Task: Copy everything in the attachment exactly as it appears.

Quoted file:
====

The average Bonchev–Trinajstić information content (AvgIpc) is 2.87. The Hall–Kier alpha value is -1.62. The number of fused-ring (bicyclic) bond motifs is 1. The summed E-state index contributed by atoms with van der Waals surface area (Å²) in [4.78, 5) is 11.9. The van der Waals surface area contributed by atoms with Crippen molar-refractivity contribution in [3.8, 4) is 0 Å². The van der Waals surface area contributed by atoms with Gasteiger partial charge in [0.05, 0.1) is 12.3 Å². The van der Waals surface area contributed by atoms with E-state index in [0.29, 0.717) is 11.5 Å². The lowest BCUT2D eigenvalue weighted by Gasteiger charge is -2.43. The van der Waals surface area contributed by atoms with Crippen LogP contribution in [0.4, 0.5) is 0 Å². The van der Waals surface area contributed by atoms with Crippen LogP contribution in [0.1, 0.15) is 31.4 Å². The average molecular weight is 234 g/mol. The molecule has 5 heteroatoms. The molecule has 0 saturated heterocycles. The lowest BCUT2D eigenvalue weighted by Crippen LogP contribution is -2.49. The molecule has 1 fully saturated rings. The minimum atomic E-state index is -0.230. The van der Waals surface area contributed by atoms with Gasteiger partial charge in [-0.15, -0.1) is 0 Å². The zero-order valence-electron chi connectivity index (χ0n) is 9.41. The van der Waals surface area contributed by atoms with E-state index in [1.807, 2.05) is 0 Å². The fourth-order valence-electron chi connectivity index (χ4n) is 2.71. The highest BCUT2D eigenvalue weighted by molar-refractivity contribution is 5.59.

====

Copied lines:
The average Bonchev–Trinajstić information content (AvgIpc) is 2.87. The Hall–Kier alpha value is -1.62. The number of fused-ring (bicyclic) bond motifs is 1. The summed E-state index contributed by atoms with van der Waals surface area (Å²) in [4.78, 5) is 11.9. The van der Waals surface area contributed by atoms with Crippen molar-refractivity contribution in [3.8, 4) is 0 Å². The van der Waals surface area contributed by atoms with Gasteiger partial charge in [0.05, 0.1) is 12.3 Å². The van der Waals surface area contributed by atoms with E-state index in [0.29, 0.717) is 11.5 Å². The lowest BCUT2D eigenvalue weighted by Gasteiger charge is -2.43. The van der Waals surface area contributed by atoms with Crippen LogP contribution in [0.4, 0.5) is 0 Å². The van der Waals surface area contributed by atoms with Crippen LogP contribution in [0.1, 0.15) is 31.4 Å². The average molecular weight is 234 g/mol. The molecule has 5 heteroatoms. The molecule has 0 saturated heterocycles. The lowest BCUT2D eigenvalue weighted by Crippen LogP contribution is -2.49. The molecule has 1 fully saturated rings. The minimum atomic E-state index is -0.230. The van der Waals surface area contributed by atoms with Gasteiger partial charge in [-0.15, -0.1) is 0 Å². The zero-order valence-electron chi connectivity index (χ0n) is 9.41. The van der Waals surface area contributed by atoms with E-state index in [1.807, 2.05) is 0 Å². The fourth-order valence-electron chi connectivity index (χ4n) is 2.71. The highest BCUT2D eigenvalue weighted by molar-refractivity contribution is 5.59.